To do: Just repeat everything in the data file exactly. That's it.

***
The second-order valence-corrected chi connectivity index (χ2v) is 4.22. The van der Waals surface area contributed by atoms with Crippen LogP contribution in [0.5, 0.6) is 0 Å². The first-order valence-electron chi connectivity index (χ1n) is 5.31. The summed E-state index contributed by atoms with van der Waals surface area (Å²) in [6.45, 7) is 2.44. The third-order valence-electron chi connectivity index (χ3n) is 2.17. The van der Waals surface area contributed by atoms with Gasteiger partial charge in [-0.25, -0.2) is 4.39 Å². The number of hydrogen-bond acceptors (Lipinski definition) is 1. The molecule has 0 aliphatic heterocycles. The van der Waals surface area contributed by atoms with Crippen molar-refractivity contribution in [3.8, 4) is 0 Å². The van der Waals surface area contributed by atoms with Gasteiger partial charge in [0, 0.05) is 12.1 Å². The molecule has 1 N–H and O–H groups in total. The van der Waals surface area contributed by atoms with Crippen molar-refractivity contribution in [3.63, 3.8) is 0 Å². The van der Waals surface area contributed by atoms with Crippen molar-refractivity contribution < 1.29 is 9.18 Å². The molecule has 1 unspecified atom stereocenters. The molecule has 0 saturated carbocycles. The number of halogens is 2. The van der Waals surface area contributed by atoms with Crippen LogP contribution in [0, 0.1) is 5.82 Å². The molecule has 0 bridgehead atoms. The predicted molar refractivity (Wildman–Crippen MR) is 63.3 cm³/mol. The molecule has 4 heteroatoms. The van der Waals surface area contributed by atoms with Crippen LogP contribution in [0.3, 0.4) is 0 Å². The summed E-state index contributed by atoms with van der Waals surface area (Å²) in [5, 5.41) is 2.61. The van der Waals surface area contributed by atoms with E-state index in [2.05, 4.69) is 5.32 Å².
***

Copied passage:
The second-order valence-corrected chi connectivity index (χ2v) is 4.22. The van der Waals surface area contributed by atoms with Crippen LogP contribution in [0.5, 0.6) is 0 Å². The first-order valence-electron chi connectivity index (χ1n) is 5.31. The summed E-state index contributed by atoms with van der Waals surface area (Å²) in [6.45, 7) is 2.44. The third-order valence-electron chi connectivity index (χ3n) is 2.17. The van der Waals surface area contributed by atoms with Gasteiger partial charge in [-0.25, -0.2) is 4.39 Å². The number of hydrogen-bond acceptors (Lipinski definition) is 1. The molecule has 0 aliphatic heterocycles. The van der Waals surface area contributed by atoms with Crippen molar-refractivity contribution in [3.8, 4) is 0 Å². The van der Waals surface area contributed by atoms with Gasteiger partial charge in [0, 0.05) is 12.1 Å². The molecule has 1 N–H and O–H groups in total. The van der Waals surface area contributed by atoms with Crippen molar-refractivity contribution in [3.63, 3.8) is 0 Å². The van der Waals surface area contributed by atoms with Crippen molar-refractivity contribution < 1.29 is 9.18 Å². The molecule has 1 unspecified atom stereocenters. The molecule has 0 saturated carbocycles. The number of halogens is 2. The van der Waals surface area contributed by atoms with Crippen LogP contribution in [0, 0.1) is 5.82 Å². The molecule has 0 bridgehead atoms. The predicted molar refractivity (Wildman–Crippen MR) is 63.3 cm³/mol. The molecule has 4 heteroatoms. The van der Waals surface area contributed by atoms with Crippen LogP contribution in [0.3, 0.4) is 0 Å². The summed E-state index contributed by atoms with van der Waals surface area (Å²) in [5, 5.41) is 2.61. The van der Waals surface area contributed by atoms with E-state index in [2.05, 4.69) is 5.32 Å².